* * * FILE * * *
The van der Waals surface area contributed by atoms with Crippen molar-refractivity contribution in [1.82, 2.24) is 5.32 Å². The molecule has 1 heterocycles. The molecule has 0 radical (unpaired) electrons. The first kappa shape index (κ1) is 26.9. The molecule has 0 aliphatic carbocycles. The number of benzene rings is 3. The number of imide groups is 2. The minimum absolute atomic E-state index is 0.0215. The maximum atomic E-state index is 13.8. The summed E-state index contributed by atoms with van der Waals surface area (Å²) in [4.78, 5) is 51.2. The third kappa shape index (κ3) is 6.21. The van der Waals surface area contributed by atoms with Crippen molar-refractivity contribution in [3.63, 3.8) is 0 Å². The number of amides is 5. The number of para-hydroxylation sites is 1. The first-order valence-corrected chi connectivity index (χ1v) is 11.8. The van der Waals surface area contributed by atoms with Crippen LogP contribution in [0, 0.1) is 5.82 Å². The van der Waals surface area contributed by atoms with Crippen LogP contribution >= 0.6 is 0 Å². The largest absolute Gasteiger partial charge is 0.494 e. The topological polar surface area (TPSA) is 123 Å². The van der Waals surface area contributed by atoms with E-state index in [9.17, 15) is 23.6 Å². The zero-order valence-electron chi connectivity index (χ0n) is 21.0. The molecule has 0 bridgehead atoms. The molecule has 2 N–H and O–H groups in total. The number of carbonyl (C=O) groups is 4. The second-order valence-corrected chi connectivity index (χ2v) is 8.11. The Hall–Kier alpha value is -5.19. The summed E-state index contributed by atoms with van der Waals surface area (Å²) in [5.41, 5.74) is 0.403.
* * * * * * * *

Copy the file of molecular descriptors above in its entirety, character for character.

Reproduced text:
The van der Waals surface area contributed by atoms with Crippen molar-refractivity contribution in [1.82, 2.24) is 5.32 Å². The molecule has 1 heterocycles. The molecule has 0 radical (unpaired) electrons. The first kappa shape index (κ1) is 26.9. The molecule has 0 aliphatic carbocycles. The number of benzene rings is 3. The number of imide groups is 2. The minimum absolute atomic E-state index is 0.0215. The maximum atomic E-state index is 13.8. The summed E-state index contributed by atoms with van der Waals surface area (Å²) in [4.78, 5) is 51.2. The third kappa shape index (κ3) is 6.21. The van der Waals surface area contributed by atoms with Crippen molar-refractivity contribution in [3.63, 3.8) is 0 Å². The number of amides is 5. The number of para-hydroxylation sites is 1. The first-order valence-corrected chi connectivity index (χ1v) is 11.8. The van der Waals surface area contributed by atoms with Crippen LogP contribution in [0, 0.1) is 5.82 Å². The van der Waals surface area contributed by atoms with Crippen LogP contribution >= 0.6 is 0 Å². The largest absolute Gasteiger partial charge is 0.494 e. The topological polar surface area (TPSA) is 123 Å². The van der Waals surface area contributed by atoms with E-state index in [9.17, 15) is 23.6 Å². The zero-order valence-electron chi connectivity index (χ0n) is 21.0. The molecule has 0 bridgehead atoms. The molecule has 2 N–H and O–H groups in total. The number of carbonyl (C=O) groups is 4. The second-order valence-corrected chi connectivity index (χ2v) is 8.11. The Hall–Kier alpha value is -5.19. The summed E-state index contributed by atoms with van der Waals surface area (Å²) in [5.41, 5.74) is 0.403.